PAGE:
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Dreaming of drunken noodles at Thai Cuisine and Noodle House

Look no further than 2.5 miles off Grounds for authentic Thai and Vietnamese dishes

<p>The price point was almost as appealing as the food itself, with a variety of Thai and Vietnamese dishes &nbsp;under $17.</p>

The price point was almost as appealing as the food itself, with a variety of Thai and Vietnamese dishes  under $17.

After my big in my sorority and I spread the word about our dining experience at Oakhart Social last month, the rest of our “family” — including my cousin, grandbig and great-grandbig — wanted seats at the table, too. As we all sent suggestions in our group chat for somewhere that we could affordably dine, my great-grandbig suggested Thai Cuisine and Noodle House, citing the drunken noodles as the best she has ever had. The price point was almost as appealing as the food itself, with most options under $17 and the most expensive item we ordered costing just $13.50.

Thai Cuisine is located northeast of Grounds on Commonwealth Drive, about a 10-minute drive from central Grounds. Though it is not within walking distance, it is definitely worth the ride. The eatery welcomes diners from Tuesday to Sunday from 11 a.m. to 2:15 p.m. for lunch and resumes service from 4:30 p.m. to 8 p.m. for dinner.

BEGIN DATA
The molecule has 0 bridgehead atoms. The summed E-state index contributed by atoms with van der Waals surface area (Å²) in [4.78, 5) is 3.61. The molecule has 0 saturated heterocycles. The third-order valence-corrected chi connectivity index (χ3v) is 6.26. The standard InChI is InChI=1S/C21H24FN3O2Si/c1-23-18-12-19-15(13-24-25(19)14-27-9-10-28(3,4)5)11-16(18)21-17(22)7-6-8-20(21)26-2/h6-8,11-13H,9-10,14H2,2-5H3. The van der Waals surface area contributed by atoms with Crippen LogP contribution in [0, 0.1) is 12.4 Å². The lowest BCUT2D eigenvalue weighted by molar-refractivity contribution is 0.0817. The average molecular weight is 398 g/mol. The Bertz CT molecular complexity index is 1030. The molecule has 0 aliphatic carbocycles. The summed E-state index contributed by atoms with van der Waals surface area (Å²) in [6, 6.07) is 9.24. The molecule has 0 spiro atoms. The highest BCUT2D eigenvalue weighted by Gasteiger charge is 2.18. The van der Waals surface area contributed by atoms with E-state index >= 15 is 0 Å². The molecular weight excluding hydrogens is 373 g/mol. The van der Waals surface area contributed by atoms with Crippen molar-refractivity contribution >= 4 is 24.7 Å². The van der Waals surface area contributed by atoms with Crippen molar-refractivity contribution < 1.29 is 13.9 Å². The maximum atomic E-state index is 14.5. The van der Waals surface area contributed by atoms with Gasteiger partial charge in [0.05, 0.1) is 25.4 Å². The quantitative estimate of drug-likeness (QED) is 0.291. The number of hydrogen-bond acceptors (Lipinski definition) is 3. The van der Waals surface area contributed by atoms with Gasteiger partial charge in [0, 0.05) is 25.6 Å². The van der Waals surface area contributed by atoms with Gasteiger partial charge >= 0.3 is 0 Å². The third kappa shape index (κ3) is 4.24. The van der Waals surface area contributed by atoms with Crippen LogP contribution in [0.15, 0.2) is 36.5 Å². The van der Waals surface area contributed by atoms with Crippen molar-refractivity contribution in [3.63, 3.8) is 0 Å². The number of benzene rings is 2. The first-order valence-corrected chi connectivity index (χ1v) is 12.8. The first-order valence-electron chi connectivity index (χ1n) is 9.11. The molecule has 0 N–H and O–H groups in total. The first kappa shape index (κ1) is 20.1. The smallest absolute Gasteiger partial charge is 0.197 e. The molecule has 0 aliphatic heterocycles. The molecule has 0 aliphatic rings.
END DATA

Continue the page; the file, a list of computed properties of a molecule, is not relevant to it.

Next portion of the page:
Thai Cuisine opened in 2014, and the restaurant’s owners, Jay Pun, Rob Snitrak and Pong Punyanitya, look forward to celebrating their upcoming 10th anniversary. They pride themselves on offering a large variety of Thai and Vietnamese dishes. Most notably, Chef Sunun Saranai pioneered their Thai noodle bowls, and they also introduced Vietnamese Pho to the city of Charlottesville upon opening.

We walked in around 6 p.m. last Thursday evening, and the abundance of people already enjoying dinner was unsurprising given the numerous flattering testimonials Thai Cuisine has on Google. The simple decor consisted of several Southeast Asian paintings and a “wall of fame” highlighting photos of diners. Thai Cuisine loves accommodating and serving a fresh meal to musicians on the road, such as distinguished guests Rashawn Ross and Carter Beauford of the Dave Matthews Band and French guitarist Pierre Bensusan, whose faces are featured on the wall.